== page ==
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Old 08-16-2014, 07:13 PM
 
1,915 posts, read 3,347,180 times
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I met a retired American gentleman at a hotel I was staying at in Guatemala this year. He actually impressed me when he told me why he chose to retire to a hotel in Central America. It was extremely cheaper than renting a home, his room was cleaned daily and he used the lobby as his living room. Travelling through the country at leisure by bus and meeting people from all over the world.

His choice sounds better than the stories of people that claim to live on cruise ships after retirement. Really great man! A few days later, I saw him in the lobby but he had so many people talking with him, I could only wave at him since there wasn't an empty seat near him.

Great idea for single retired people that don't want to be alone.
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Old 08-16-2014, 07:28 PM
 
Location: Silicon Valley
18,094 posts, read 22,952,534 times
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I personally, don't like living with a HOA of any kind. Been there and hated it. There will always be the plant nazi or the pet nazi or the whatever nazi.

I'm living in a 55+ apt bldg, and I have learned that the next one I move into (away from the heat in Redding), I will not make friends in my bldg. I will look for activities and friends outside of the building. For now, I don't have the choice of living in a SFH, and 55+ subsidized apts are what I can afford.

Realize that if you live where everyone is retired, they won't have much to do. They will, however, have lots of time to monitor you, or ask you for help or favors, etc.

Now living in subsidized housing definitely ups the population of people who will ask you for favors and help. But, most of the conversations I hear are about their health problems, their new teeth, etc. There is also a lot of drama and gossip. It's like they've all reverted to high school.

So, even in a housing community of retired folk in SFHs, I'll bet you'll still have to deal with the nosy neighbor who will tattle about your guests staying too long, or whatever, fill in the blank.

I am on a very limited income (SSI) and am on Section 8 waiting lists. My hope and dream, is to be able to move into a tiny cabin or house in a town. I don't want to be in the boonies, but I don't want to live with a bunch of seniors the rest of my life - at least until I need assisted living. I don't like nosy, needy neighbors that I have to actively avoid and/or say "no" to constantly. And I don't want to hear about people's teeth or surgeries or pain or whatever.

And the day will come when they will tell you how they can't drive anymore, and their kids never come around and they have no idea how they will get to their doctor appointment next week.....hint hint. Next thing you know, you're taking care of their yard and shopping for them, on and on. And they will come knocking at your door without calling first.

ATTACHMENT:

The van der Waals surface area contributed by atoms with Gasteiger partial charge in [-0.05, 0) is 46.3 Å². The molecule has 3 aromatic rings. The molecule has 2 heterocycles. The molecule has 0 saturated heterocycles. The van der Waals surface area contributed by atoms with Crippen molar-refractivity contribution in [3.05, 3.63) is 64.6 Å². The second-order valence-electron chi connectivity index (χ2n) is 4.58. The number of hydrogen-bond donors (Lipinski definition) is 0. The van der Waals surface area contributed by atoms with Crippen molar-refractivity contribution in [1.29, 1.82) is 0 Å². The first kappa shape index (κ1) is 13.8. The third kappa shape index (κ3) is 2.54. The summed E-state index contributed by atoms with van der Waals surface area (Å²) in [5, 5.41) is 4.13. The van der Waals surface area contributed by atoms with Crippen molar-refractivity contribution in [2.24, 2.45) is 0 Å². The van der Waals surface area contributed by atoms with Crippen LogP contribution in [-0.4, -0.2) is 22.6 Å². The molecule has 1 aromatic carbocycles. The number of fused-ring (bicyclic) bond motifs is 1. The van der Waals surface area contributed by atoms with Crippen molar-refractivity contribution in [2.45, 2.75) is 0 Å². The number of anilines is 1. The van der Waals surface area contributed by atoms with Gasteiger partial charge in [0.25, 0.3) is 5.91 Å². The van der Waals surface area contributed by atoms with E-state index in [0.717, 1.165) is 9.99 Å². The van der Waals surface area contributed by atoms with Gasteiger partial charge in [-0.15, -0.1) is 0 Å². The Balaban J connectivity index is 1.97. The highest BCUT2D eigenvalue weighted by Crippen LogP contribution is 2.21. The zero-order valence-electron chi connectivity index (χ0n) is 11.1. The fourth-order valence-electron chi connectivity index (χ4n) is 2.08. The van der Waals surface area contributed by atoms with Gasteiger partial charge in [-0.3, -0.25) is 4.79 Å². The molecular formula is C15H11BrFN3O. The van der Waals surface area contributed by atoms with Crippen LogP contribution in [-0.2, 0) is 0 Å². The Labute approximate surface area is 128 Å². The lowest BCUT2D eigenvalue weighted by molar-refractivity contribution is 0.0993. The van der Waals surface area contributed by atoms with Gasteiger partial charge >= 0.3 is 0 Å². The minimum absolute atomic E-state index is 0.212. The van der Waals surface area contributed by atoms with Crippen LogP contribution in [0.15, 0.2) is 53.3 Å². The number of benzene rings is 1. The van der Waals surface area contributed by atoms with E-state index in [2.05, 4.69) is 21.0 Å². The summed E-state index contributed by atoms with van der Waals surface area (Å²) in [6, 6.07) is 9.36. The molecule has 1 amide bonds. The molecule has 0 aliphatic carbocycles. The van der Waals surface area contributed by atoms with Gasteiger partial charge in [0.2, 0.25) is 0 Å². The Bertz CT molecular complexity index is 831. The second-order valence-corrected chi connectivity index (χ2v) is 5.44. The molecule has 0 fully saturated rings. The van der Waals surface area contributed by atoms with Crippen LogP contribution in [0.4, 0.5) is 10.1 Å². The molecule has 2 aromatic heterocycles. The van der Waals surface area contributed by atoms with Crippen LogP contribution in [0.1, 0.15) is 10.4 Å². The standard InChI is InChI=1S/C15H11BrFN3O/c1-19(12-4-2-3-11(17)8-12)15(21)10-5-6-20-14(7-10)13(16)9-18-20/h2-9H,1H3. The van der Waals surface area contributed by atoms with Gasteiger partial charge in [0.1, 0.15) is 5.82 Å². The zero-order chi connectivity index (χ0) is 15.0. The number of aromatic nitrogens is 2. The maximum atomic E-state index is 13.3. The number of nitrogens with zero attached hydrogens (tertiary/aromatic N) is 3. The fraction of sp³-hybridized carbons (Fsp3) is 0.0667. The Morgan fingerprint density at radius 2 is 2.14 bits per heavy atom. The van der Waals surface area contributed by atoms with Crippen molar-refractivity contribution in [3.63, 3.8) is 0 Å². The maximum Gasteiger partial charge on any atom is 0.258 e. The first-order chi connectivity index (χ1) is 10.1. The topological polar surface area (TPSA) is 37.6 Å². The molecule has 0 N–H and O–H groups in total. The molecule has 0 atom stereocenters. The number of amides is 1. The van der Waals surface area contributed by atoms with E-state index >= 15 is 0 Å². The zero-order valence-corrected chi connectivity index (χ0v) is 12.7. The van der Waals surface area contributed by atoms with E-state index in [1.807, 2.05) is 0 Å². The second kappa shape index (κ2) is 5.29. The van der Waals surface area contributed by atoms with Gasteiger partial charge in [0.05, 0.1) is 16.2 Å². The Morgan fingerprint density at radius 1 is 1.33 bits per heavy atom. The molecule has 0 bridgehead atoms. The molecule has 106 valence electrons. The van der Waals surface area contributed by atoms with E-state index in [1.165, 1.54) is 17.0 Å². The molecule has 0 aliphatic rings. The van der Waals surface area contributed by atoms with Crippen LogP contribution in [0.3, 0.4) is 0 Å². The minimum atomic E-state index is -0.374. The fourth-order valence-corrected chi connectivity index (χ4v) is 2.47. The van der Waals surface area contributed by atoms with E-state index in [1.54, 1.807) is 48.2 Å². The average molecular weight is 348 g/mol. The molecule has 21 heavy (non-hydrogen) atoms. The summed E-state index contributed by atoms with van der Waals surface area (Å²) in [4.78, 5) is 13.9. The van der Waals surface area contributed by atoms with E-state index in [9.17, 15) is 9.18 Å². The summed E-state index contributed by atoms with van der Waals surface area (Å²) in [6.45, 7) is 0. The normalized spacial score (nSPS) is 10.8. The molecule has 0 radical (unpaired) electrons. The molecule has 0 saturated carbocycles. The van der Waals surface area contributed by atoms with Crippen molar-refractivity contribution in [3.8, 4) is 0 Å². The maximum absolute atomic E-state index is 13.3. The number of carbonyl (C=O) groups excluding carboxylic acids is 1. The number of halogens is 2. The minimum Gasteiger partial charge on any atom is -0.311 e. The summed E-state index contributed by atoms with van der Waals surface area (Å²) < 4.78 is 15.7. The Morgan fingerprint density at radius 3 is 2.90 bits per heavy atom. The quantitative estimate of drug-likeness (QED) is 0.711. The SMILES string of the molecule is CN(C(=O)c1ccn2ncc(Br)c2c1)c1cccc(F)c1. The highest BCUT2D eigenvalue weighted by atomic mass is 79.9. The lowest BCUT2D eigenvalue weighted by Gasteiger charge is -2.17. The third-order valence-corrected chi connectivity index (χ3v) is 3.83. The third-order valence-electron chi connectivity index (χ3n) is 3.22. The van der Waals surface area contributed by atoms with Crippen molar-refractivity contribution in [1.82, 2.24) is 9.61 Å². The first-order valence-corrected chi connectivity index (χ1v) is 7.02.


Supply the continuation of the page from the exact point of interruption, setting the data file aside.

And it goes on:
When I go somewhere outside of my apt bldg, with active seniors (for instance I go to the free kayak tours on Whiskeytown Lake, and there are a lot of independent, active seniors who volunteer there and go kayaking, etc.), it's a whole different world. So, if you do move into a 55+ community, and you don't want to become enmeshed in the needs and drama of those in your community, I suggest you don't get chummy or go to their activities, and find your friends and entertainment outside the community.

Obviously, this is just my take and my experience as far as how it doesn't work with my personality.

I had a condo and couldn't sell it fast enough to get away from living with a HOA. I don't like the unknown of the fees going up (and mine did by about 23% in just the first 3 years), and I hated being hassled about growing tomatoes in pots, or using too much decorative bark (told it was bad for the plants), on and on.

Anyway, just my two cents. If I had the choice to have a SFH with no HOA and that was not a part of a senior community, that's where I'd be.
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Old 08-16-2014, 07:55 PM
 
48,516 posts, read 83,922,814 times
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Quote:
Originally Posted by nmnita View Post
each of us see retirement through different eyes; approaching it, expecting something different. I think retirement communities are great in many ways. I am not sure I want to live somewhere that is not more diversified. No, I don't want the basic suburban home on a street of cookie cutter lots and kids everywhere. Most of us have been there, done that, but I don't want to live in a situation where we just watch people go down hill, watching them pass away and waiting in line for my turn. I don't like going to the bridge party and hearing everyone talk about their latest visit to the doctors or when they will their knew replaced.